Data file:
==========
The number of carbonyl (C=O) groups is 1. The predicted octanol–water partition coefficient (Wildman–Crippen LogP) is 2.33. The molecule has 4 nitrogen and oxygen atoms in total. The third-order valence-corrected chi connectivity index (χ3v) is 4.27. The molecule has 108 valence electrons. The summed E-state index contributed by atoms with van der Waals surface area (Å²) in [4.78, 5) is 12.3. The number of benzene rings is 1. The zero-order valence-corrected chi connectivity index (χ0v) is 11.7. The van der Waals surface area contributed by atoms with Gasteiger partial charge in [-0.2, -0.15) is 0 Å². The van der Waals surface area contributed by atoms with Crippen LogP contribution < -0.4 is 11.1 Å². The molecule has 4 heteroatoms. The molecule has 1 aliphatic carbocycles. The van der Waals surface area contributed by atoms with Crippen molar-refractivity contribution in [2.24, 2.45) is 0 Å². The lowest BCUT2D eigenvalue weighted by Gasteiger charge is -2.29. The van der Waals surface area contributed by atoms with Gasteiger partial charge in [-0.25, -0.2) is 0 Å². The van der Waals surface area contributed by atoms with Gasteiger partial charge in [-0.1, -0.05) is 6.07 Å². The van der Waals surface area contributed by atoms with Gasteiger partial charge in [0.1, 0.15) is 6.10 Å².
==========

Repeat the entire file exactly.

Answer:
The number of carbonyl (C=O) groups is 1. The predicted octanol–water partition coefficient (Wildman–Crippen LogP) is 2.33. The molecule has 4 nitrogen and oxygen atoms in total. The third-order valence-corrected chi connectivity index (χ3v) is 4.27. The molecule has 108 valence electrons. The summed E-state index contributed by atoms with van der Waals surface area (Å²) in [4.78, 5) is 12.3. The number of benzene rings is 1. The zero-order valence-corrected chi connectivity index (χ0v) is 11.7. The van der Waals surface area contributed by atoms with Gasteiger partial charge in [-0.2, -0.15) is 0 Å². The van der Waals surface area contributed by atoms with Crippen LogP contribution < -0.4 is 11.1 Å². The molecule has 4 heteroatoms. The molecule has 1 aliphatic carbocycles. The van der Waals surface area contributed by atoms with Crippen molar-refractivity contribution in [2.24, 2.45) is 0 Å². The lowest BCUT2D eigenvalue weighted by Gasteiger charge is -2.29. The van der Waals surface area contributed by atoms with Gasteiger partial charge in [-0.25, -0.2) is 0 Å². The van der Waals surface area contributed by atoms with Gasteiger partial charge in [-0.1, -0.05) is 6.07 Å². The van der Waals surface area contributed by atoms with Gasteiger partial charge in [0.1, 0.15) is 6.10 Å².